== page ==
Supreme Court, Appellate Term, New York,First Department.
Viola SOMMER d/b/a ETE Co., Petitioner-Landlord-Appellant,v.Sy HYMAN, Respondent-Tenant-Respondent.Viola SOMMER d/b/a ETE Co., Petitioner-Landlord-Appellant,v.Jerald HART, Respondent-Tenant-Respondent.
Dec. 18, 1984.
One of the shareholders in a cooperative apartment building instituted proceedings to determine the entitlement of tenants to a continued rent abatement. The Civil Court, New York County, Tompkins, J., 122 Misc.2d 399, 471 N.Y.S.2d 501, entered judgment awarding tenants a continued rent abatement of five per cent and attorney fees, and landlord appealed. The Supreme Court, Appellate Term, held that although windows in cooperative apartment building, upon correction of a high-wind blow-out effect with landlord's addition of separate safety devices approved by buildings department, could only be opened to a limited extent, where building had central temperature and humidity controls, many windows had bottom hopper panels that could open to admit fresh air, and at least one expert was of opinion that windows with safety devices could withstand winds that would damage windows in many other buildings in city, tenants were not entitled to a continued rent abatement of five per cent on ground that there remained defects in their dwelling units that amounted to a deprivation of those essential functions which a residence was expected to provide.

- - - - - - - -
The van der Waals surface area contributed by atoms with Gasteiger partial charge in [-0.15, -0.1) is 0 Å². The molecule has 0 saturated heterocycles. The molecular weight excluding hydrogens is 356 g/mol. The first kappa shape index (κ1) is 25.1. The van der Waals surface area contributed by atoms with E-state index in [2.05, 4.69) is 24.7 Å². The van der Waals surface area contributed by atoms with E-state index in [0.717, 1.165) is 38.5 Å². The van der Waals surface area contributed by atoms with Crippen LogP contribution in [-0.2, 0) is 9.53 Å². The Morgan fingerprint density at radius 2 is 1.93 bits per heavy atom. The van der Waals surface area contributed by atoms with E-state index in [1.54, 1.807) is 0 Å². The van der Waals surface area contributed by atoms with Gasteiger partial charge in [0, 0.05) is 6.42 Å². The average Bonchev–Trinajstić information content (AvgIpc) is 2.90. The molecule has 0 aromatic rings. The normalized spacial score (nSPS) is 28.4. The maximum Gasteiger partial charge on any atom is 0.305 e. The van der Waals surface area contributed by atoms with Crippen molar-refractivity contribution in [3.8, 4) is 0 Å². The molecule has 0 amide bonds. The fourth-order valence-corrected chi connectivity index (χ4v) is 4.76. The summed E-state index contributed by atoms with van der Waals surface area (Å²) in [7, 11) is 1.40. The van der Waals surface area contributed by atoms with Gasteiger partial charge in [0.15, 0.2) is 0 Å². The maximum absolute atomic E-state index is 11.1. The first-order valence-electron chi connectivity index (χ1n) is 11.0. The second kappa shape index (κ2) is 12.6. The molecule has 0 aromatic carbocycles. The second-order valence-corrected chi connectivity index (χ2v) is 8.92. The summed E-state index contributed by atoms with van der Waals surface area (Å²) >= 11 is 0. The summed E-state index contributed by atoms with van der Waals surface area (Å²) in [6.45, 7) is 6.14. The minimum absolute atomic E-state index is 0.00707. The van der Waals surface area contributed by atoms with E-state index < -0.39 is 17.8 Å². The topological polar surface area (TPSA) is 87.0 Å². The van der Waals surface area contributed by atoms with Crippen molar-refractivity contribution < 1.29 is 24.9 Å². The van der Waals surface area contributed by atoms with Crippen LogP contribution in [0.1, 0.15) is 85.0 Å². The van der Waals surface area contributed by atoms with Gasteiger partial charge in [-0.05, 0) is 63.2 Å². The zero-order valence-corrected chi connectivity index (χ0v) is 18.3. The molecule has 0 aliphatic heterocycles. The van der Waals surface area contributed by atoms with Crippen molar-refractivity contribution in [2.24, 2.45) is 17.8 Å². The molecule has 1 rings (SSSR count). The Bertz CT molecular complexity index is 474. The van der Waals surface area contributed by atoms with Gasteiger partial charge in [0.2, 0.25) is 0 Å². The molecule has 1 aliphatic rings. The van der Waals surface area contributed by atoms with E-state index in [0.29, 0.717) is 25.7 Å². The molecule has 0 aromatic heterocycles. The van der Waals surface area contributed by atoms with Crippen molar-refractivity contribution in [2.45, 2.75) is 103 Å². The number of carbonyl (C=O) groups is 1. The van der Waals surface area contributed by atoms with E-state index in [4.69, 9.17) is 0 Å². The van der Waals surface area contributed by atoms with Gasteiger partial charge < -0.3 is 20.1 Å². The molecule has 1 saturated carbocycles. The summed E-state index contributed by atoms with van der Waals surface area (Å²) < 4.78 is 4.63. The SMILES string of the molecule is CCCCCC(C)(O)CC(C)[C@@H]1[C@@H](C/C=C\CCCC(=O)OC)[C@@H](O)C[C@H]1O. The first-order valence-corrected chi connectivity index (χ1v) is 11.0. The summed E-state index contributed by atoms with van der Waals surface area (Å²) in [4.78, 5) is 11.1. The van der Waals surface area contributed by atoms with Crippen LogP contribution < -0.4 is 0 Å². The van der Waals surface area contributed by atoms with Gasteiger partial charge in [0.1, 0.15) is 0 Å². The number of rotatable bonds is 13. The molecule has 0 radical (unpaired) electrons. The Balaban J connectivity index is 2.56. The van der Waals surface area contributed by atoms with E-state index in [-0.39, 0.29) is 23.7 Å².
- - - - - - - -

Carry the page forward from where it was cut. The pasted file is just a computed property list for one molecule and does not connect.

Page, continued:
Judgment for tenants reversed, and judgment for landlord directed.
 Landlord and Tenant 211(1)233k211(1) Most Cited Cases
Although windows in cooperative apartment building, upon correction of a high- wind blow-out effect with landlord's addition of separate safety devices approved by buildings department, could only be opened to a limited extent, where building had central temperature and humidity controls, many windows had bottom hopper panels that could open to admit fresh air, and at least one expert was of opinion that windows with safety devices could withstand winds that would damage windows in many other buildings in city, tenants were not entitled to a continued rent abatement of five per cent on ground that there remained defects in their dwelling units that amounted to a deprivation of those essential functions which a residence was expected to provide. McKinney's Real Property Law § 234; McKinney's N.Y.City Civ.Ct.Act § 110(d).
 Landlord and Tenant 350233k350 Most Cited Cases
Cooperative apartment was entitled to be represented in rent abatement proceedings instituted by one of the shareholders in the cooperative, but since the trial court, apparently desiring that its ruling cover the entire building, did not join the cooperative until the case was essentially over, thus depriving the cooperative of an opportunity to present evidence, cross-examinewitnesses, and to submit argument to the court, the final judgment entered in respect to the rent abatement could not be treated as affecting any of the substantive rights or obligations of the cooperative. **261 *904 Cabell, Kennedy & French, New York City (Edward Thompson and Deborah F. Peters, New York City, of counsel), and Kirschenbaum & Kirschenbaum, P.C., New York City (Samuel Kirschenbaum, New York City, of counsel), for Viola Sommer, appellant.